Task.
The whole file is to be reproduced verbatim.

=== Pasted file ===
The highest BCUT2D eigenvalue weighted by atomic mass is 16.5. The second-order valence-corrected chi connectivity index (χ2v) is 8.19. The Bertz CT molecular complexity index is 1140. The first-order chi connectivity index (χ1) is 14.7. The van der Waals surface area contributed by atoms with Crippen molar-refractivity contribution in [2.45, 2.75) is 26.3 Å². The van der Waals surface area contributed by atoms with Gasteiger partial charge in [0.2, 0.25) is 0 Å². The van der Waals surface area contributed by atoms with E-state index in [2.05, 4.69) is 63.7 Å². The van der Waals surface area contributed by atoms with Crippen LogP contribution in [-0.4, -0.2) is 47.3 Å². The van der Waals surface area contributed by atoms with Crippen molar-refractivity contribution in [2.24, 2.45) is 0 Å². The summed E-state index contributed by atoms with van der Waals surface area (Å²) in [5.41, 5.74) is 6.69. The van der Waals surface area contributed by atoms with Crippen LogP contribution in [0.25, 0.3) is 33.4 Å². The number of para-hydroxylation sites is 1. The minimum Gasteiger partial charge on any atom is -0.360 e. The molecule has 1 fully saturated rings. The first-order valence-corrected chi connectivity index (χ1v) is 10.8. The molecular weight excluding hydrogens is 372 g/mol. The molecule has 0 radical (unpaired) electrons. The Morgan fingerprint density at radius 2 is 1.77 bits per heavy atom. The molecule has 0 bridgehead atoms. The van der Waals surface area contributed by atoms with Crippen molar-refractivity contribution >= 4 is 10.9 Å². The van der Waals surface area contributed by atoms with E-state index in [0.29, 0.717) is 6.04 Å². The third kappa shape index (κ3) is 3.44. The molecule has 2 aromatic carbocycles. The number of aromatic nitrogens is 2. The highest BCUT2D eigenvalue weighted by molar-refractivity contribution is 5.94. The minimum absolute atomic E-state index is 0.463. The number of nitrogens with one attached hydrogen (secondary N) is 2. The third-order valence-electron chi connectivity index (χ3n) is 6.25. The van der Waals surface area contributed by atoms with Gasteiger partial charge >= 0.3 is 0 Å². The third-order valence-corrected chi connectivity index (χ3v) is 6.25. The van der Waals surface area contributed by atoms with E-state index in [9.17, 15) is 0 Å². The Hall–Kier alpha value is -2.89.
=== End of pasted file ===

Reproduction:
The highest BCUT2D eigenvalue weighted by atomic mass is 16.5. The second-order valence-corrected chi connectivity index (χ2v) is 8.19. The Bertz CT molecular complexity index is 1140. The first-order chi connectivity index (χ1) is 14.7. The van der Waals surface area contributed by atoms with Crippen molar-refractivity contribution in [2.45, 2.75) is 26.3 Å². The van der Waals surface area contributed by atoms with Gasteiger partial charge in [0.2, 0.25) is 0 Å². The van der Waals surface area contributed by atoms with E-state index in [2.05, 4.69) is 63.7 Å². The van der Waals surface area contributed by atoms with Crippen LogP contribution in [-0.4, -0.2) is 47.3 Å². The van der Waals surface area contributed by atoms with Crippen molar-refractivity contribution in [2.24, 2.45) is 0 Å². The summed E-state index contributed by atoms with van der Waals surface area (Å²) in [5.41, 5.74) is 6.69. The van der Waals surface area contributed by atoms with Crippen LogP contribution in [0.25, 0.3) is 33.4 Å². The number of para-hydroxylation sites is 1. The minimum Gasteiger partial charge on any atom is -0.360 e. The molecule has 1 fully saturated rings. The first-order valence-corrected chi connectivity index (χ1v) is 10.8. The molecular weight excluding hydrogens is 372 g/mol. The molecule has 0 radical (unpaired) electrons. The Morgan fingerprint density at radius 2 is 1.77 bits per heavy atom. The molecule has 0 bridgehead atoms. The van der Waals surface area contributed by atoms with Crippen molar-refractivity contribution >= 4 is 10.9 Å². The van der Waals surface area contributed by atoms with E-state index in [0.29, 0.717) is 6.04 Å². The third kappa shape index (κ3) is 3.44. The molecule has 2 aromatic carbocycles. The number of aromatic nitrogens is 2. The highest BCUT2D eigenvalue weighted by molar-refractivity contribution is 5.94. The minimum absolute atomic E-state index is 0.463. The number of nitrogens with one attached hydrogen (secondary N) is 2. The third-order valence-electron chi connectivity index (χ3n) is 6.25. The van der Waals surface area contributed by atoms with Gasteiger partial charge >= 0.3 is 0 Å². The third-order valence-corrected chi connectivity index (χ3v) is 6.25. The van der Waals surface area contributed by atoms with E-state index in [9.17, 15) is 0 Å². The Hall–Kier alpha value is -2.89.